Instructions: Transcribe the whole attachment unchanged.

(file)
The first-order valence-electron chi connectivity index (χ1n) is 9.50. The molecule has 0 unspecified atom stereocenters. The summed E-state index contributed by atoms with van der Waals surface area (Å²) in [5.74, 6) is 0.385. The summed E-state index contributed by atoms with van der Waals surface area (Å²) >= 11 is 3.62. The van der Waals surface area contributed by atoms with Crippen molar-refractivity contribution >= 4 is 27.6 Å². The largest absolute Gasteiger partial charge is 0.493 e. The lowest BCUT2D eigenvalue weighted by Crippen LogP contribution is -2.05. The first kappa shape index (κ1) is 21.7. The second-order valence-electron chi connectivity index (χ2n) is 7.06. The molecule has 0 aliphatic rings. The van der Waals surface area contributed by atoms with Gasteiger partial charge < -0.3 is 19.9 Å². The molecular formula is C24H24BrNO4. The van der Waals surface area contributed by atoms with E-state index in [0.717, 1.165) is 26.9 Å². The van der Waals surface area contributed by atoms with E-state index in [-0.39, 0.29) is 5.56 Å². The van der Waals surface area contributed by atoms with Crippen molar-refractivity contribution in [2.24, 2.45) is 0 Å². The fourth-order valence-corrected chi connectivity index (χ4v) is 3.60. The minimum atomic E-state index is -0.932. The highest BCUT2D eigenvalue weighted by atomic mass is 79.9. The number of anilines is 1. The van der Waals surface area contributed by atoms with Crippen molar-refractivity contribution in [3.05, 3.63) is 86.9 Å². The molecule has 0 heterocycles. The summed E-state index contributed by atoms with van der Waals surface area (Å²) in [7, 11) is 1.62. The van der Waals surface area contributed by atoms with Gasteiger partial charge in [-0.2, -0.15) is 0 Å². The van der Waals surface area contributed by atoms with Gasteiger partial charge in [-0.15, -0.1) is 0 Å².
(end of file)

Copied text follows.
The first-order valence-electron chi connectivity index (χ1n) is 9.50. The molecule has 0 unspecified atom stereocenters. The summed E-state index contributed by atoms with van der Waals surface area (Å²) in [5.74, 6) is 0.385. The summed E-state index contributed by atoms with van der Waals surface area (Å²) >= 11 is 3.62. The van der Waals surface area contributed by atoms with Crippen molar-refractivity contribution >= 4 is 27.6 Å². The largest absolute Gasteiger partial charge is 0.493 e. The lowest BCUT2D eigenvalue weighted by Crippen LogP contribution is -2.05. The first kappa shape index (κ1) is 21.7. The second-order valence-electron chi connectivity index (χ2n) is 7.06. The molecule has 0 aliphatic rings. The van der Waals surface area contributed by atoms with Gasteiger partial charge < -0.3 is 19.9 Å². The molecular formula is C24H24BrNO4. The van der Waals surface area contributed by atoms with E-state index in [0.717, 1.165) is 26.9 Å². The van der Waals surface area contributed by atoms with E-state index in [-0.39, 0.29) is 5.56 Å². The van der Waals surface area contributed by atoms with Crippen molar-refractivity contribution in [2.24, 2.45) is 0 Å². The fourth-order valence-corrected chi connectivity index (χ4v) is 3.60. The minimum atomic E-state index is -0.932. The highest BCUT2D eigenvalue weighted by atomic mass is 79.9. The number of anilines is 1. The van der Waals surface area contributed by atoms with Crippen molar-refractivity contribution in [3.05, 3.63) is 86.9 Å². The molecule has 0 heterocycles. The summed E-state index contributed by atoms with van der Waals surface area (Å²) in [7, 11) is 1.62. The van der Waals surface area contributed by atoms with Gasteiger partial charge in [-0.2, -0.15) is 0 Å². The van der Waals surface area contributed by atoms with Gasteiger partial charge in [-0.15, -0.1) is 0 Å².